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Who am I? This question gets to the very essence of my values and beliefs. When I ponder this question, my first thoughts had nothing to do with education. My mind quickly went straight to my family and their faces jumped in front of my eyes. But, I think that's the answer to this question. I am a person who cares deeply about his family and wants to make sure that his family is safely and happy and grows to be successful at whatever they try. As an educational leader, it's the same answer. I care about the success and future of everybody that I am associated with. It is more exciting for me to see a student succeed than it is for me to be recognized for something I have done. It is more important for me to see a staff member overcome a struggle than it is for me to continue with the status quo no matter how successful that status quo has been. I care too much to let people settle for anything less than their best effort and to give up on growing as a learner and a person. I started this program looking for ways to help fellow professional educators grow in their individual abilities and become more successful at what they do. After almost 20 years in education, it is very frustrating to see talented young educators leave the district or the profession due to lack of administrative support. I wanted to have the opportunity to affect change for these people. I felt like I had the communication skills and relationship skills to help these people. I knew that our administration had supported some teachers, but I wanted to see why they weren't more supportive all the time? What was the reasoning for not being in the classroom every day and not taking the time to work with struggling teachers more often. I wanted to see if there were things that I could do, as a leader, to make our school better by helping the staff. It's the same frustration that I share when I see students struggle or walk away from education. I also felt that students were being left behind and being left out because of the methodology of teachers and the structure of our current educational setting. Is our schedule an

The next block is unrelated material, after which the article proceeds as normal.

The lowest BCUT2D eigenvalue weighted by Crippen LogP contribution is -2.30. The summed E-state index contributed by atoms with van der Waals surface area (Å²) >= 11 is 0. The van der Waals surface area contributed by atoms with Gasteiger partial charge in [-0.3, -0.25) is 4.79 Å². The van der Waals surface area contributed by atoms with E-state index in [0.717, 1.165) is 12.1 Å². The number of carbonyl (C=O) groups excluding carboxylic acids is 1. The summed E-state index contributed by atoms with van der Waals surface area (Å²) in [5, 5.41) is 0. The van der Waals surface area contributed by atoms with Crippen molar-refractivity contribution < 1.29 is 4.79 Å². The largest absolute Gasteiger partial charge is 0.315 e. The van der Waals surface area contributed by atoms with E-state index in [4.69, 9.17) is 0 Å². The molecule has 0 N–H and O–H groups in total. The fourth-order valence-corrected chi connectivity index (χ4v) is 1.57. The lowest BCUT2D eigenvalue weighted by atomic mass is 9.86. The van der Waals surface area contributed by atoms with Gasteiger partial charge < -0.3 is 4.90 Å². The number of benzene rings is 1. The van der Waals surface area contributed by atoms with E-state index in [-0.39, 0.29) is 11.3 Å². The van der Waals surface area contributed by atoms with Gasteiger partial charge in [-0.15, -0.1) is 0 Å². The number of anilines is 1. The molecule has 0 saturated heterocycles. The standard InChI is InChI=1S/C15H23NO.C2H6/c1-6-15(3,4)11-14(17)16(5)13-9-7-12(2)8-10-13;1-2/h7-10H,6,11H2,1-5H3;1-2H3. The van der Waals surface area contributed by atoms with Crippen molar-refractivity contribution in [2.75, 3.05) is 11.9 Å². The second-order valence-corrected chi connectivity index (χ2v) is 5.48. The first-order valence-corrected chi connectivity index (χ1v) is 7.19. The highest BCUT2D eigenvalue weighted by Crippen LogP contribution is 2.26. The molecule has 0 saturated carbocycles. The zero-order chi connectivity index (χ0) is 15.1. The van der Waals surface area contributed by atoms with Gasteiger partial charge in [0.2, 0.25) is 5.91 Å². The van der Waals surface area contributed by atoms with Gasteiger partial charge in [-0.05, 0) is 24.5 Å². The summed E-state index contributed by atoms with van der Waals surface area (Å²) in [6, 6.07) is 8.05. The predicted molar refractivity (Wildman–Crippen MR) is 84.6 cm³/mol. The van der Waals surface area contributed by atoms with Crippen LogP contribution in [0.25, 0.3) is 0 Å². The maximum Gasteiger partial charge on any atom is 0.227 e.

asset or a hindrance for students? Is the schedule affecting the way teachers are preparing and leading classrooms? I went into the program looking for strategies and for answers to the questions of why and how. I wanted to develop a tool box of content knowledge and best practices that I could use to help teachers and students feel a part of the process and feel invested in their future even to a greater degree than normal. I have seen growth and change in my perspective on schools and education in general. I have had the opportunity to read and study literature from a variety of sources. One of the authors that have affected me the most is Diane Ravich. She is someone who has dedicated her life to improving education for everyone. In her book, The Death and Life of the Great American School System, she talks about numerous attempts to improve our schools. We have known for many years that we need to improve our schools. We keep stumbling, however, because there is widespread disagreement about what should be improved. (Ravitch, p. 223) A short two years ago, I was the staff member sitting in the audience at faculty meetings asking myself why we were doing this. What were we going to accomplish with this and just tell me what extra work I had to do. I had never looked at the idea of professional development as a tool to improve teaching. I had viewed PD as a hoop that the state required us to jump through to get Phase III dollars or to fill contract days. During this program I started to think as a school leader at some point. I started to look at how the PD we were doing could have the potential to change our school and make it better. I better understood the reasoning behind some of the activities and articles and I knew where the principal was going. As I realized this, I actually found myself more involved in the process and more a part of the process. I found myself sitting up more at the meetings and participating more than just at a basic level. I was participating to learn and grow.